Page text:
What Happens When You Bury Logs in the Veggie Garden Raised Bed?

What Happens When You Bury Logs in the Veggie Garden Raised Bed?

In this video, I show what happens to logs and wood buried in the vegetable garden after 4 years as a Hugelkultur raised bed.

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Self Sufficient Me is based on our small 3-acre property/homestead in SE Queensland Australia about 45kms north of Brisbane – the climate is subtropical (similar to Florida). I started Self Sufficient Me in 2011 as a blog website project where I document and write about backyard food growing, self-sufficiency, and urban farming in general. I love sharing my foodie and DIY adventures online so come along with me and let’s get into it! Cheers, Mark ๐Ÿ™‚

50 Comments

  1. Geodesic Interpolation on July 13, 2022 at 11:27 pm

    I am just starting with H culture for my raised beds…mainly because I couldn’t get enough soil/compost! I also line the bottom of my compost piles with logs because I get the sense that all the fresh waste helps them really break down nicely. ๐Ÿ˜€ ๐Ÿ‘

  2. Ouchchen Ouchchen on July 13, 2022 at 11:27 pm

    Except roots, nature put organic materials on the floor, not into the soil.

  3. Notnyl Dier on July 13, 2022 at 11:28 pm

    Crickey, its the veggie hunter ..

  4. Lynn Gagnon on July 13, 2022 at 11:29 pm

    This was so much work, but thank you for showing us what goes on underneath the surface. I’m always curious, but I have no reason to dig my beds up – I would have never imagined that the logs got this spoungy in such a short amount of time. Wonderful to see – thank you!

  5. TZAZ Arizona on July 13, 2022 at 11:30 pm

    You get termites.

  6. XO.K made on July 13, 2022 at 11:32 pm

    This is really cool….definitely my type of gardening….thank you so much….๐Ÿฅฐ as a novice novice of anything gardening its soooo helpful!!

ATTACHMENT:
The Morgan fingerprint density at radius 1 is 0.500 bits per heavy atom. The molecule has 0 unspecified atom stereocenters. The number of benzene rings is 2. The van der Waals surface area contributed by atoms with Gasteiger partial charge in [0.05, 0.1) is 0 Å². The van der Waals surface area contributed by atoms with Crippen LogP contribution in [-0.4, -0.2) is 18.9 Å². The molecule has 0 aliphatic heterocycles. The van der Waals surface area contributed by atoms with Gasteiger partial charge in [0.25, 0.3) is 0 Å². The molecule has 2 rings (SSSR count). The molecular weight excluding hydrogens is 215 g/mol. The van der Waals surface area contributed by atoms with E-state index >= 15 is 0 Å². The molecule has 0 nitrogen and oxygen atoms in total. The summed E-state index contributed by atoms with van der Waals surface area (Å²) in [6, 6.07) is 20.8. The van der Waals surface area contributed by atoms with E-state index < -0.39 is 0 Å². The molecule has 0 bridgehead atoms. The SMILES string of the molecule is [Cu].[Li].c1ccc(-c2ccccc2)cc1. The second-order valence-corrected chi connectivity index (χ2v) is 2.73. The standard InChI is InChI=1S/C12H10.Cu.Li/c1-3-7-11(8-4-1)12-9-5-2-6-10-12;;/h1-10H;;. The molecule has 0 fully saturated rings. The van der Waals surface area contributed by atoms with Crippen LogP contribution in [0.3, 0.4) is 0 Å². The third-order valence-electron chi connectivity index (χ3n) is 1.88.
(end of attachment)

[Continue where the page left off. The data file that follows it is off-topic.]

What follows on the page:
7. Kent Byron on July 13, 2022 at 11:32 pm

    Faster decomposition of wood and yield of more food can be obtained by adding a layer of Winecap straphoria mushroom spawn sawdust on top of the well-watered wood before covering with soil. The mycelium will reach upwards from the wood and soil and give you delicious edible mushrooms alongside your delightful vegetables, and some of these mushrooms will peek out of the ground where your container boundaries end as well. Gratitude for your educational channel. โค๏ธ๐Ÿ™๐Ÿผ

  8. Christopher Hancock on July 13, 2022 at 11:32 pm

    I have seen a lot of people putting cardboard down before the sticks and logs, I am not sure why for this method seems to me to contradict this idea.

  9. ๐ŸŽ—๏ธMTS: Multiple Tank Syndrome on July 13, 2022 at 11:32 pm

    Did you think about sprinkling some sand in, for the worms to use as grit, to wear down the logs, as they wiggle around? Not a ton, just a bit.

  10. Michael Lautermilch on July 13, 2022 at 11:33 pm

    Are you a freemason?

  11. Master Technician on July 13, 2022 at 11:35 pm

    Let’s come back to it in 30 years. may be all that wood will be de composed by then.

  12. Adam Dahlberg on July 13, 2022 at 11:37 pm

    I know this video is 2 years old, in 2020 I watched this video and put some logs from a fallen tree into my raised beds (x2) Worked great, loved the video then and still love the video now. great info. Helps with watering too.

  13. Mary Oliver on July 13, 2022 at 11:37 pm

    I agree very helpful information! Thank you again for your dedication to explaining! So many ways that we can accomplish good fill! MO, Bridgeport, NY

  14. Sweet J on July 13, 2022 at 11:38 pm

    Thank you Australian Alex Jones

  15. Michael Downey on July 13, 2022 at 11:38 pm